From Democracy Now: “Catholic Church leaders are vowing to fight President Obama’s controversial birth-control insurance coverage policy despite his compromise that religious employers would not have to offer free contraceptives for workers. Under a compromise announced on Friday, Obama said religious employers could opt out of providing coverage, but their workers could then ask their insurance company for that benefit, and the company would be required to provide it free of charge.”
President Barack Obama: “The result will be that religious organizations won’t have to pay for these services, and no religious institution will have to provide these services directly. Let me repeat: these employers will not have to pay for or provide contraceptive services. But women who work at these institutions will have access to free contraceptive services, just like other women.”
This debate about whether or not employers should have to pay for contraception for their employees is absolutely outrageous, especially after Obama has created a compromise that will not require religious institutions to fund any part of a practice they find “sinful.” This issue further exposes the extremely conservative political climate that has gripped so much of our country and the absolute ignorance of many involved in the debate, from Foster Friess explaining “how “gals” used to stick Bayer aspirin between their knees” on MSNBC, to the barring of a female witness from the all male Contraception Rule Hearing. I feel like the United States is back in the dark ages.
What’s more, as the left have tried to fight back the onslaught of conservative nonsense, they’ve rallied behind the merits of chemical birth control like I’ve never seen before and find slightly alarming. It seems impossible in such a harsh political climate to take any kind of nuanced position. Although there may be medical reasons for some women to take birth control, and I most certainly believe that any woman who would like to take hormonal birth control should have free access, in general I’m no fan and hope that women will increasingly choose less invasive forms of birth control. I was on birth control from age 17 until age 23, and when I went off it changed my life for the better.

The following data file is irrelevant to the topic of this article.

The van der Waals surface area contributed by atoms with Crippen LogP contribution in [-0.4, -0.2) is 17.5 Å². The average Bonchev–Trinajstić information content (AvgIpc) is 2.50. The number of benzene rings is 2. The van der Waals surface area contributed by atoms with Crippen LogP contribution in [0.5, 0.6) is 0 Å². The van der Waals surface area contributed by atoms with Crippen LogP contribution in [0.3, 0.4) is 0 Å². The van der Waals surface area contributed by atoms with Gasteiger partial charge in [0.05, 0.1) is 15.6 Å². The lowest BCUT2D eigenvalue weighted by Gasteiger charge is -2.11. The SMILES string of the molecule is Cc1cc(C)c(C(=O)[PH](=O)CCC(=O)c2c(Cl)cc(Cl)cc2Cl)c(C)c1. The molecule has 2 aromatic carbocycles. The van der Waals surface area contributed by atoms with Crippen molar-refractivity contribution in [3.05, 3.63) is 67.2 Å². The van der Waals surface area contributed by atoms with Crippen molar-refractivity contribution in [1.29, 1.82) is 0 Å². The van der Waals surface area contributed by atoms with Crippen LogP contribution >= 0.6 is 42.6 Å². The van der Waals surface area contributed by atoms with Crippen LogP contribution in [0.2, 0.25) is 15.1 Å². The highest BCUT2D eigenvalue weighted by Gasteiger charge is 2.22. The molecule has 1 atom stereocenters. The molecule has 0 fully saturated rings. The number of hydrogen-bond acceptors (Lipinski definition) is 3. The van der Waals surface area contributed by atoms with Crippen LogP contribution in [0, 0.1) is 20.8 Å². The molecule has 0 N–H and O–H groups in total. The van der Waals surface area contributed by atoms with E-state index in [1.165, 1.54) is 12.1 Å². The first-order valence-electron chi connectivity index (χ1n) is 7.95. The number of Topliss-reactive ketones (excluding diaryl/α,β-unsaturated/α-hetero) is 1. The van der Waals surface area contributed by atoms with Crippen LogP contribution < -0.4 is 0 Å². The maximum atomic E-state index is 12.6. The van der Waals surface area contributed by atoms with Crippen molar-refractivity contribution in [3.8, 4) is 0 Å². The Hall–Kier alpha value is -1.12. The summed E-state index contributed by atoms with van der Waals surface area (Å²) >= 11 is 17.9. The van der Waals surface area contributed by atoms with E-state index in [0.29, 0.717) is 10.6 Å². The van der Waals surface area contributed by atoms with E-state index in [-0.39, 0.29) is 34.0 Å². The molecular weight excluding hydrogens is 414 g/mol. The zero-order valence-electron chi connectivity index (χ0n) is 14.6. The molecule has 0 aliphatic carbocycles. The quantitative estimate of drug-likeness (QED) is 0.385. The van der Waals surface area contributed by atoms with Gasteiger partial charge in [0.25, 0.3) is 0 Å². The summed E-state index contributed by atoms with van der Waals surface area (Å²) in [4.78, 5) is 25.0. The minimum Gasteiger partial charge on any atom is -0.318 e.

A very large percentage of young women aren’t doing the research about whether or not the pill or hormonal IUDs are actually the right choice for their bodies. They’ve never thought about the mental health and physical repercussions of taking hormones on a daily basis for a large period of their lives. Many young women are putting hormones and chemicals into their bodies so that their male partners won’t have to even think about sex as linked to reproduction, basically omitting male responsibility from any consequences of sex. Moreover, many women who are on the pill and yet have sex with multiple partners find it easier to succumb to pressures to have sex without condoms, putting their bodies at risk for STIs and other bacterial infections that could be avoided by simply using condoms and gloves. Condoms and gloves are actually the most universally useful form of birth control and STI prevention – useful and relevant for straight gay lesbian and queer men women and trans, for anal sex, sex with dildos, fisting, penis/vaginal sex.
If we can begin to think of “birth control” and “STI prevention” as linked when it comes to talking about sex, we can also begin to link the bodies of women men and trans, queer and straight. “Birth control access” is not a “women’s” issue only, or a straight women’s issue only—as neither are STIs only an issue for men, or only gay men; these issues should concern all of us and do impact all of us. Condoms and gloves should be free and freely available to everyone and should be part of our sexual reality in and out of partnership.
Foster Friess (Santorum Super PAC supporter): Bayer Aspirin For Contraception on MSNBC: http://www.youtube.com/watch?v=MMVzaIMYuTY
“Where Are the Women?”: Lawmakers Walk Out on Contraception Rule Hearing After Female Witness Barred: http://www.democracynow.org/2012/2/17/where_are_the_women_lawmakers_walk
My zine about the pill: